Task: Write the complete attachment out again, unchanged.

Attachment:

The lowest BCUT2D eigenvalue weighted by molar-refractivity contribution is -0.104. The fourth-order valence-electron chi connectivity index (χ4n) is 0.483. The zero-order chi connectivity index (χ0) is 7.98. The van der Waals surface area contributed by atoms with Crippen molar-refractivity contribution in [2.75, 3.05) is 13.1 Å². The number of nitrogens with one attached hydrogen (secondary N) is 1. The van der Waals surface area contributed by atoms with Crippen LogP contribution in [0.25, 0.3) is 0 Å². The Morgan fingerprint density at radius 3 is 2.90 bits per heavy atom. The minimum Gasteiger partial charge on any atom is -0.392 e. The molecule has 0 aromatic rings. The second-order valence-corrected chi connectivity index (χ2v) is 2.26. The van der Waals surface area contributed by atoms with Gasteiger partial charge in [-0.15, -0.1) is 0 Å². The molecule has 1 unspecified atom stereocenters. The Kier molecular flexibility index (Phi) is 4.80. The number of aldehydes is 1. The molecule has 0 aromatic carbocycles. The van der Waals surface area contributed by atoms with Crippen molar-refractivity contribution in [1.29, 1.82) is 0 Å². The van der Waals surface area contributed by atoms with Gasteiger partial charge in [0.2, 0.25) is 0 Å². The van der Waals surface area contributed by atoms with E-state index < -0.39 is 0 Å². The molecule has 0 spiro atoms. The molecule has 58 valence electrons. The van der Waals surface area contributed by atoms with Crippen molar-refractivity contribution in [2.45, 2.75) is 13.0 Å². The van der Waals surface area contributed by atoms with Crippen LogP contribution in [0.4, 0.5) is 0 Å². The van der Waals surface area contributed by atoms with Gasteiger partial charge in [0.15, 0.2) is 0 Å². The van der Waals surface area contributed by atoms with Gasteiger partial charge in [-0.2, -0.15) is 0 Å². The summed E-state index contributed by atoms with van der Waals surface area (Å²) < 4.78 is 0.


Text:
The lowest BCUT2D eigenvalue weighted by molar-refractivity contribution is -0.104. The fourth-order valence-electron chi connectivity index (χ4n) is 0.483. The zero-order chi connectivity index (χ0) is 7.98. The van der Waals surface area contributed by atoms with Crippen molar-refractivity contribution in [2.75, 3.05) is 13.1 Å². The number of nitrogens with one attached hydrogen (secondary N) is 1. The van der Waals surface area contributed by atoms with Crippen LogP contribution in [0.25, 0.3) is 0 Å². The Morgan fingerprint density at radius 3 is 2.90 bits per heavy atom. The minimum Gasteiger partial charge on any atom is -0.392 e. The molecule has 0 aromatic rings. The second-order valence-corrected chi connectivity index (χ2v) is 2.26. The van der Waals surface area contributed by atoms with Gasteiger partial charge in [-0.15, -0.1) is 0 Å². The molecule has 1 unspecified atom stereocenters. The Kier molecular flexibility index (Phi) is 4.80. The number of aldehydes is 1. The molecule has 0 aromatic carbocycles. The van der Waals surface area contributed by atoms with Crippen molar-refractivity contribution in [1.29, 1.82) is 0 Å². The van der Waals surface area contributed by atoms with Gasteiger partial charge in [0.2, 0.25) is 0 Å². The van der Waals surface area contributed by atoms with E-state index < -0.39 is 0 Å². The molecule has 0 spiro atoms. The molecule has 58 valence electrons. The van der Waals surface area contributed by atoms with Crippen molar-refractivity contribution in [2.45, 2.75) is 13.0 Å². The van der Waals surface area contributed by atoms with Crippen LogP contribution in [0.4, 0.5) is 0 Å². The van der Waals surface area contributed by atoms with Gasteiger partial charge in [0.15, 0.2) is 0 Å². The van der Waals surface area contributed by atoms with Gasteiger partial charge in [-0.2, -0.15) is 0 Å². The summed E-state index contributed by atoms with van der Waals surface area (Å²) < 4.78 is 0.